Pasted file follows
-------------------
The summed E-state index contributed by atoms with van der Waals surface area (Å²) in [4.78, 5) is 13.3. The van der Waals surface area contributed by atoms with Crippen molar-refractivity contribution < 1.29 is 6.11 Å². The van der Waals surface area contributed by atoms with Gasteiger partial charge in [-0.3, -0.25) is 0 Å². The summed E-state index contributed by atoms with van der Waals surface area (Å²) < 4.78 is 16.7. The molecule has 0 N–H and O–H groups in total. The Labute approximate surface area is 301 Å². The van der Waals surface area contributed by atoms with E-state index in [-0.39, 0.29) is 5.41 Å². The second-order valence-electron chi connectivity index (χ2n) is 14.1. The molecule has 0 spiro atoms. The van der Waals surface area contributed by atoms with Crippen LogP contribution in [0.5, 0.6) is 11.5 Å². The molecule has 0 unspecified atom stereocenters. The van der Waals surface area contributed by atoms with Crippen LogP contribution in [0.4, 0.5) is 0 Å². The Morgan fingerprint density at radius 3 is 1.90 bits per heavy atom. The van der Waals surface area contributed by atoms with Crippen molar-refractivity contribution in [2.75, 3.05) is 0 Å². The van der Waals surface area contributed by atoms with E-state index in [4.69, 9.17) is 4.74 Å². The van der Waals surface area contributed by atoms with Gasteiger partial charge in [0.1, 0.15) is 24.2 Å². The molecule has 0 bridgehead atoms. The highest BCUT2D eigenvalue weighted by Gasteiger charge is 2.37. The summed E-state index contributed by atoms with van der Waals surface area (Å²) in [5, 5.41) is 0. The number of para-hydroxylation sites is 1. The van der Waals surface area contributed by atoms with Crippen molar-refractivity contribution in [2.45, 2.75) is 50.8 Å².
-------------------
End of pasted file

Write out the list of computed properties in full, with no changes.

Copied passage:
The summed E-state index contributed by atoms with van der Waals surface area (Å²) in [4.78, 5) is 13.3. The van der Waals surface area contributed by atoms with Crippen molar-refractivity contribution < 1.29 is 6.11 Å². The van der Waals surface area contributed by atoms with Gasteiger partial charge in [-0.3, -0.25) is 0 Å². The summed E-state index contributed by atoms with van der Waals surface area (Å²) < 4.78 is 16.7. The molecule has 0 N–H and O–H groups in total. The Labute approximate surface area is 301 Å². The van der Waals surface area contributed by atoms with E-state index in [-0.39, 0.29) is 5.41 Å². The second-order valence-electron chi connectivity index (χ2n) is 14.1. The molecule has 0 spiro atoms. The van der Waals surface area contributed by atoms with Crippen LogP contribution in [0.5, 0.6) is 11.5 Å². The molecule has 0 unspecified atom stereocenters. The van der Waals surface area contributed by atoms with Crippen LogP contribution in [0.4, 0.5) is 0 Å². The Morgan fingerprint density at radius 3 is 1.90 bits per heavy atom. The van der Waals surface area contributed by atoms with Crippen molar-refractivity contribution in [2.75, 3.05) is 0 Å². The van der Waals surface area contributed by atoms with E-state index in [4.69, 9.17) is 4.74 Å². The van der Waals surface area contributed by atoms with Gasteiger partial charge in [0.1, 0.15) is 24.2 Å². The molecule has 0 bridgehead atoms. The highest BCUT2D eigenvalue weighted by Gasteiger charge is 2.37. The summed E-state index contributed by atoms with van der Waals surface area (Å²) in [5, 5.41) is 0. The number of para-hydroxylation sites is 1. The van der Waals surface area contributed by atoms with Crippen molar-refractivity contribution in [2.45, 2.75) is 50.8 Å².